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  • Obama claims executive privilege over 15,000 Fast and Furious docs
    The Obama administration is claiming executive privilege over more than 15,000 documents related to Operation Fast and Furious, including correspondence between Attorney General Eric Holder and his wife, according to records received Wednesday night by the watchdog group Judicial Watch.
  • New York: Controversy surrounds pistol permit application asking for Facebook information
    There's a reason we create private passwords for our social media accounts: the information contained therein is private.We're often warned not to give out these passwords — but how do we react if the police ask for them? That's what appeared to have happened in Watervliet recently, where a form included in the city's pistol permit application included a blank line for applicants to fill-in "Facebook & Password."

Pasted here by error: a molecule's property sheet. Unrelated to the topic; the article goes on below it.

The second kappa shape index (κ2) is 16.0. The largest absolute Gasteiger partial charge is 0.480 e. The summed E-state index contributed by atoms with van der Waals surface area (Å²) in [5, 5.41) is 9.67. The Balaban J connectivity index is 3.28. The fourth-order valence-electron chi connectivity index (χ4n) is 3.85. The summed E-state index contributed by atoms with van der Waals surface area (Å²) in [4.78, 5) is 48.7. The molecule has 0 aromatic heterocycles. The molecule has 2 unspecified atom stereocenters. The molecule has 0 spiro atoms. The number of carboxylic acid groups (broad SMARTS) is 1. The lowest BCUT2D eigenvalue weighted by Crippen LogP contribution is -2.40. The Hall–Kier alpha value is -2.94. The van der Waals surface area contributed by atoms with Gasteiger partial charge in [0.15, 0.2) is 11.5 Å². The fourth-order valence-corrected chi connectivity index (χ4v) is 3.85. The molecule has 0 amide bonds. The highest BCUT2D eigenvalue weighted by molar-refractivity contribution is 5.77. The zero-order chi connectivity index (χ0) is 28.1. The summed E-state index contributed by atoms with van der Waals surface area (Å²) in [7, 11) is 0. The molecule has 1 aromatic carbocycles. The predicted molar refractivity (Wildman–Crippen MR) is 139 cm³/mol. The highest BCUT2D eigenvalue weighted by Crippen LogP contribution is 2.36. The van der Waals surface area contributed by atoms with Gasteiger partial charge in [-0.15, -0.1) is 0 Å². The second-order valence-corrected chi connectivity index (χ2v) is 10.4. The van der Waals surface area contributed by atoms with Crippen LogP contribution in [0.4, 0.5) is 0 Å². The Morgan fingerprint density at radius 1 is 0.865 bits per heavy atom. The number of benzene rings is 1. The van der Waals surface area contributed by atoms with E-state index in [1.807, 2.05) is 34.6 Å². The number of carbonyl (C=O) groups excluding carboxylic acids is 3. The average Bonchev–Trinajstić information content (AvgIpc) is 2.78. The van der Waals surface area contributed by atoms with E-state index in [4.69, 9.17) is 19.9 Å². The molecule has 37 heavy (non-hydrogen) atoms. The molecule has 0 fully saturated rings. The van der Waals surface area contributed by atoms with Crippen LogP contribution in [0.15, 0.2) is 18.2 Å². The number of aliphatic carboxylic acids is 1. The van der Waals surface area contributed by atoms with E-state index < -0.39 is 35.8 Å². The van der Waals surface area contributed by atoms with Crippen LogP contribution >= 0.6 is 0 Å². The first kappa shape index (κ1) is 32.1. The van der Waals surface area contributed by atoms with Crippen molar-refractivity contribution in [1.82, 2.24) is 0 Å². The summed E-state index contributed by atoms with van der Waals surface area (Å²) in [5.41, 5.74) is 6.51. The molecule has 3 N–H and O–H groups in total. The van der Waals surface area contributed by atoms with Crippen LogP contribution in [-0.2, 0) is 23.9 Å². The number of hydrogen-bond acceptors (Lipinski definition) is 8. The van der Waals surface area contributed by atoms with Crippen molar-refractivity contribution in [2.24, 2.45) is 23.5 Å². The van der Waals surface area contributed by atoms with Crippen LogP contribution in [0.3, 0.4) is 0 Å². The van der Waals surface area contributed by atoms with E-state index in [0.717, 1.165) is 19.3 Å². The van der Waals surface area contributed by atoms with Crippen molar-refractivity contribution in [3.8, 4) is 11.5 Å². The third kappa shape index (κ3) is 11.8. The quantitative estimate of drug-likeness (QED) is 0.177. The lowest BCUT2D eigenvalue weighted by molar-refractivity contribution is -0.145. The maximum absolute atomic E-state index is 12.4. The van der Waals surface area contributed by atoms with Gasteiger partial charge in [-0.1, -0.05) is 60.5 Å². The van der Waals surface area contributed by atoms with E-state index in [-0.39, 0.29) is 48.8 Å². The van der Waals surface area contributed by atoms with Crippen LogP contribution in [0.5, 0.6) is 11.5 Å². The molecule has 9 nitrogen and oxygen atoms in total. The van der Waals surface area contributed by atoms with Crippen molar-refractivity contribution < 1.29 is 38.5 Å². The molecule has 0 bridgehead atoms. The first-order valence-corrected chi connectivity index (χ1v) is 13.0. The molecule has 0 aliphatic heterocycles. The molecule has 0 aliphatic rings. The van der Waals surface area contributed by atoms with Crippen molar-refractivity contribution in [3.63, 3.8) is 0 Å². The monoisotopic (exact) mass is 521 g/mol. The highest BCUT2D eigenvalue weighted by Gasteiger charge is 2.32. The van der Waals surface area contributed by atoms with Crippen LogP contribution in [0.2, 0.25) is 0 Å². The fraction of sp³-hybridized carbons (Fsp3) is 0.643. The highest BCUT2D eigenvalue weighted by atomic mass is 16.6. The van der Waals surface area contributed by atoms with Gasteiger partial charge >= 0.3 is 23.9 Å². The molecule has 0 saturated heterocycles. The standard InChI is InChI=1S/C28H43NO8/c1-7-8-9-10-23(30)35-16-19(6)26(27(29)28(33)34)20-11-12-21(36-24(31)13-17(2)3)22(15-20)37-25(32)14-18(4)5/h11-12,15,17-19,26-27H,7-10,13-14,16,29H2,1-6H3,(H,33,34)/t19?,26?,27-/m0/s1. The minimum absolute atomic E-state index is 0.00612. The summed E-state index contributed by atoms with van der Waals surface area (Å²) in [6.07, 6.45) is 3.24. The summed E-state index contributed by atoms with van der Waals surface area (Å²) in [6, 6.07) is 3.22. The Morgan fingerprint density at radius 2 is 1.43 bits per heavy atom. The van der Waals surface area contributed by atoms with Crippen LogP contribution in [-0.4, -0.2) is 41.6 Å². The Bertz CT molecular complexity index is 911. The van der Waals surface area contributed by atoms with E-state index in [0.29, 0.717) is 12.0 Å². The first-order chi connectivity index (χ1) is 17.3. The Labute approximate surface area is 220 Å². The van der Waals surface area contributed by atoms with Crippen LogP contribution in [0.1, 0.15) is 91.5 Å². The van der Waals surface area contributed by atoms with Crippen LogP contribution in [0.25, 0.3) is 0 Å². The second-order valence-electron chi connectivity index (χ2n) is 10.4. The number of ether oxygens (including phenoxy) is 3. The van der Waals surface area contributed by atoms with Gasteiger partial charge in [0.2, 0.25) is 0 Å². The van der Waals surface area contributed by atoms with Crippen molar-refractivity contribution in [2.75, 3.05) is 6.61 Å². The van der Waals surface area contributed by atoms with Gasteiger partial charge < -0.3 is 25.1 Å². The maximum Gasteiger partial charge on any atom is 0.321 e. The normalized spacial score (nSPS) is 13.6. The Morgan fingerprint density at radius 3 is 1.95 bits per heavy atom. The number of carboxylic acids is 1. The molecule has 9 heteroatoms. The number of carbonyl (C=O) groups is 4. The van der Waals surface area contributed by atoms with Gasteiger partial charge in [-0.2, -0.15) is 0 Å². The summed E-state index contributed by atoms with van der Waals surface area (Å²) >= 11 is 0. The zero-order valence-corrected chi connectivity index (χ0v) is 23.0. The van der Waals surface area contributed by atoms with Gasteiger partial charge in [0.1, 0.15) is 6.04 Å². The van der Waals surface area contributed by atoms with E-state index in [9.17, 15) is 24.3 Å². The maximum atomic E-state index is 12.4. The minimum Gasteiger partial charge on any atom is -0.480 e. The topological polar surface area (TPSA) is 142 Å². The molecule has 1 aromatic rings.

• Majority of Washington State Sheriffs Oppose I-594
    A majority of Washington State’s 39 sheriffs have come out in opposition to anti-gun Washington State Ballot Initiative 594.  The sheriffs oppose I-594 because it will not make anyone safer, will strain scarce law enforcement resources, will criminalize the lawful behavior of millions of law-abiding gun owners in Washington and will be unenforceable.  
  • Backdoor gun control: D.C. sets impossible hurdles for carry permits
    The District’s newly minted concealed carry laws require gun owners seeking permits to complete 18 hours of firearms training.One problem: As of Wednesday, the day before a court-ordered deadline for the permitting process to begin, no instructors had been approved to teach the compulsory course.